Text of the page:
David Madden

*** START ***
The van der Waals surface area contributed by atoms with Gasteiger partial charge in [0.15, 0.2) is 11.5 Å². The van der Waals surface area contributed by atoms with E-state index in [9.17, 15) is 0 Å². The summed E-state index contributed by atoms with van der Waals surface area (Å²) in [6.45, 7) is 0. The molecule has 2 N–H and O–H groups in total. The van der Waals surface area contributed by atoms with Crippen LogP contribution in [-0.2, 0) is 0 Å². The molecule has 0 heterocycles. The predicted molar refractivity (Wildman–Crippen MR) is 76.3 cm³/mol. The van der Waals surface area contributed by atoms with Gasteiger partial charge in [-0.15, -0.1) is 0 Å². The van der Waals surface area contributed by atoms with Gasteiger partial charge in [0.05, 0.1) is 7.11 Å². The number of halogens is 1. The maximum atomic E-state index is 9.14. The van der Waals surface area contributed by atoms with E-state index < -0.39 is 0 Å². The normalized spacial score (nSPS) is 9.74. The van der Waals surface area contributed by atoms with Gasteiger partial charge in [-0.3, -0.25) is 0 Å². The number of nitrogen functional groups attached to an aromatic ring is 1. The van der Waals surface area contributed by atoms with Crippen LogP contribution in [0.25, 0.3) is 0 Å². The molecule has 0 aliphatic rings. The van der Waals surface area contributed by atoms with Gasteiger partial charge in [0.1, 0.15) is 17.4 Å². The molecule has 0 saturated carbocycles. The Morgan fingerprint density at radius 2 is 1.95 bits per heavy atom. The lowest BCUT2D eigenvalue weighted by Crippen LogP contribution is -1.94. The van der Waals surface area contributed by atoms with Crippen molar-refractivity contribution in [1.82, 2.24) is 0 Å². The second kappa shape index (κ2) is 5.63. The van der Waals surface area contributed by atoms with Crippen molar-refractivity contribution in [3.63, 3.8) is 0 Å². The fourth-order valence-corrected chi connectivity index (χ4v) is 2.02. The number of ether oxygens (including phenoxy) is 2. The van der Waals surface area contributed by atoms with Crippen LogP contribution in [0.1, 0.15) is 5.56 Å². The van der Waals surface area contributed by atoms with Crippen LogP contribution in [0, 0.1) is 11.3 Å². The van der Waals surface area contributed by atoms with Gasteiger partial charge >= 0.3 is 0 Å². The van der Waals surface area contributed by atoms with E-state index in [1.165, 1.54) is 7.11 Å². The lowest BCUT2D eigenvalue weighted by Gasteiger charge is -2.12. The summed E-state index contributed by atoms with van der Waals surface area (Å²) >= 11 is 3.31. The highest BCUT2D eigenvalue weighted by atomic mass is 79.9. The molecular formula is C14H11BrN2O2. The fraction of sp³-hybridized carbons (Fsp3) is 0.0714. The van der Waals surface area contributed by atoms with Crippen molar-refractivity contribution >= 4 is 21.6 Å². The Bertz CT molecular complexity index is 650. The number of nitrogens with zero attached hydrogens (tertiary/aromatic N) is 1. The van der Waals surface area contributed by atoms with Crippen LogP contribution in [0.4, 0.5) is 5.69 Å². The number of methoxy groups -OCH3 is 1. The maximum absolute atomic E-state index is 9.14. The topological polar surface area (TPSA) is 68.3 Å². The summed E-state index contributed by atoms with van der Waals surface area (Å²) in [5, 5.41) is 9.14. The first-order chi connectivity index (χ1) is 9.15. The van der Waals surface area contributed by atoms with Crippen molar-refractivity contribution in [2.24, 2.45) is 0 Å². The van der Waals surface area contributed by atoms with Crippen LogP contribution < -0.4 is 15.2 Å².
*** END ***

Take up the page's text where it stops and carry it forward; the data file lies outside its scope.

Last spring, at the Mt. Olive Cemetery in my hometown of Knoxville, Tennessee, I attended the 13th annual reunion of the Association of Sultana Descendants and Friends [www.sultana.org]. Those assembled there will forever remember what most Americans a few days after the end of the Civil War forgot as quickly as they could: the sinking of the Sultana. Vexing the Father of Waters for only a few hours, the Sultana exploded and almost 1,600 Union soldiers, homeward bound from Confederate prisons, perished. Converging lines of force in battles, hospitals, prisons brought them to that boat, that haven, with its defective boiler, its greedy officials, on the night of April 27, 1865, 18 days after the Confederates lost the war, 13 days after the Union lost its president. Did the drowning victims see their whole lives, or just the prison ordeals, flash before their eyes? And did the survivors then drown all the rest of their lives in the memory? Prisoners of war on both sides fought some of the most courageous battles for survival. After having survived prison, most of the men on the Sultana perished, but over 500 others, in poor health or wounded already, injured in the explosion, battled the dark waters of the Mississippi above Memphis and survived to tell the tale. Few people listened and remembered. Growing up in the partly unionist East Tennessee mountains, I heard many Civil War stories but never that one, not until 1979, when I began research for my novel Sharpshooter, and the Sultana has haunted me ever since. A chapter in the novel deals with the Sultana sinking, and I may some day write a separate novel about it, but I have struggled in vain for over 20 years to comprehend this brief event, emotionally, imaginatively, and intellectually, at a depth commensurate with its importance. Out of a compulsion to remind his countrymen and to fix the disaster in their collective consciousness, one survivor, Private Chester D. Berry, set about compiling facts, records, and personal testimonies. He published his work in 1892 under the title Loss of the Sultana and Reminiscences of Survivors (Darius D. Thorp, Printer). Like the Ancient Mariner, he wanted others to hear what he heard for the rest of his life: the screams of one victim whom he watched step off toward safety from the Sultana's burning, steeply slanting hurricane deck to the burning wheelhouse just as the wheelhouse broke up and mashed him, as in an iron vice, against the deck, where he flailed about and burned alive. When you consider the current attention being paid to the loss of a few men in the Hunley submarine, lately brought up out of the mud of Charleston Bay and into the consciousness of Americans, it is all the more astonishing that the greatest maritime disaster in the history of the United States has failed, despite Berry's work and the publication of three other books in recent years, to seize the imagination of American readers. Not even the fact that the explosion on the grossly overloaded steam wheeler is yet another American scandal involving greed and irresponsibility, the conniving of civilians with military personnel, appeals to the public's insatiable hunger for such sordid conspiracies. Ironically, Andersonville prison, in novels, plays, movies, and nonfiction works, including eyewitness diaries, has always commanded and held the public's interest. And yet not even irony serves to hold us still long enough to grasp the impact of the Sultana catastrophe. The irony is this: many Sultana passengers were Union soldiers who survived Andersonville only to endure yet another descent into hell that spring night, as Lincoln's funeral train crossed the blood weary land and defeated Confederates straggled home. Some die of irony. What will it take to make this event a symbolic expression, embodying every adjective for sad loss, of the Civil War? A novel more powerful than Andersonville, a movie more appealing than Titanic (whose losses are fewer than the Sultana's). Missing so far is a conceptual imagination that places the Sultana disaster in a tragic light. Meanwhile, the darkness of that night still hangs, almost 150 years deepening, over the smoke, the screams and the prayers of the victims and the compassionate cries of the rescuers, some of them defeated Confederate soldiers. Only the light of an extraordinary imagination can raise this unique and meaningful event from the bottom of the Father of Waters. Let us have faith. Faith that a publisher will reprint it. Faith that readers will, in empathy and sorrow, feel the sting of irony and the need, the actual desire, to imagine that night in all its strangling humanity, to retrieve and remember. Berry's own words, the trial record concerning the officers charged with criminal negligence, and the great confluence of testimonials, long and short, arouse the reader's emotions. But, like Americans in 1865, both the survivors and the readers of Berry's book suffer a failure of imagination and of intellect when trying to deal with this immediately postwar horror. But it is a challenge deserving our effort. To turn to the other Sultana books, by James W. Elliott, Jerry O. Potter, and Gene Salecker, before reading Chester Berry's finger-singeing, heart-stirring assemblage of voices is very much second best. My hope is that a publisher will gladly pay the $400 (oh, hell, I'll pay) for one of the surviving copies of Berry's book and reprint it, so that Americans may begin to respond emotionally to the horrific sights, the screams, the smell of burning wood and flesh, the taste of the Mississippi, and the touch of the flailing arms of the perishing soldiers, and the civilian men, women, and children. Readers may strive to imagine the vast, complicated canvas of folly and agony, and then perhaps to ponder the web of implications, absorb into their consciousness the testimony of the survivors, the last three of whom held their final reunion near Knoxville, Tennessee, in 1919. Founding director of the United States Civil War Center, David Madden has published 10 novels, including Cassandra Singing (reissued 1999), and over 30 works of nonfiction, including Classics of Civil War Fiction (reissued 2001), with Peggy Bach. Some of the meditations in this column originally appeared in his 1996 review in BookPage of Gene Salecker's Disaster on the Mississippi.